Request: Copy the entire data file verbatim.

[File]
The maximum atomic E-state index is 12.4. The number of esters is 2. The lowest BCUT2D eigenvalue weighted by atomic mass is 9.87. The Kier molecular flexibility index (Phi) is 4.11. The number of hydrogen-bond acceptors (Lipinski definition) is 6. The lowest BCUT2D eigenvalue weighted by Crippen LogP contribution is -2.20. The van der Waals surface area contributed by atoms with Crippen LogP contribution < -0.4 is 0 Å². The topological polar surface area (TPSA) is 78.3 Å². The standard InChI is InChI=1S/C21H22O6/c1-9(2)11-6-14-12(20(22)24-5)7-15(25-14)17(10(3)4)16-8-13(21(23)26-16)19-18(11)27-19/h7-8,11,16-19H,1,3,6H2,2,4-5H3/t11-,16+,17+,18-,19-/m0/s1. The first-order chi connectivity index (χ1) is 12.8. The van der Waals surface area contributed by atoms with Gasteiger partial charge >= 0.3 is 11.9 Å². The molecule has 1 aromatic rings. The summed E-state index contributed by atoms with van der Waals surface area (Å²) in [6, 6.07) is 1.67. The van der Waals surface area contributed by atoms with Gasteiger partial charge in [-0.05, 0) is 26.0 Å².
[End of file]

The maximum atomic E-state index is 12.4. The number of esters is 2. The lowest BCUT2D eigenvalue weighted by atomic mass is 9.87. The Kier molecular flexibility index (Phi) is 4.11. The number of hydrogen-bond acceptors (Lipinski definition) is 6. The lowest BCUT2D eigenvalue weighted by Crippen LogP contribution is -2.20. The van der Waals surface area contributed by atoms with Crippen LogP contribution < -0.4 is 0 Å². The topological polar surface area (TPSA) is 78.3 Å². The standard InChI is InChI=1S/C21H22O6/c1-9(2)11-6-14-12(20(22)24-5)7-15(25-14)17(10(3)4)16-8-13(21(23)26-16)19-18(11)27-19/h7-8,11,16-19H,1,3,6H2,2,4-5H3/t11-,16+,17+,18-,19-/m0/s1. The first-order chi connectivity index (χ1) is 12.8. The van der Waals surface area contributed by atoms with Gasteiger partial charge >= 0.3 is 11.9 Å². The molecule has 1 aromatic rings. The summed E-state index contributed by atoms with van der Waals surface area (Å²) in [6, 6.07) is 1.67. The van der Waals surface area contributed by atoms with Gasteiger partial charge in [-0.05, 0) is 26.0 Å².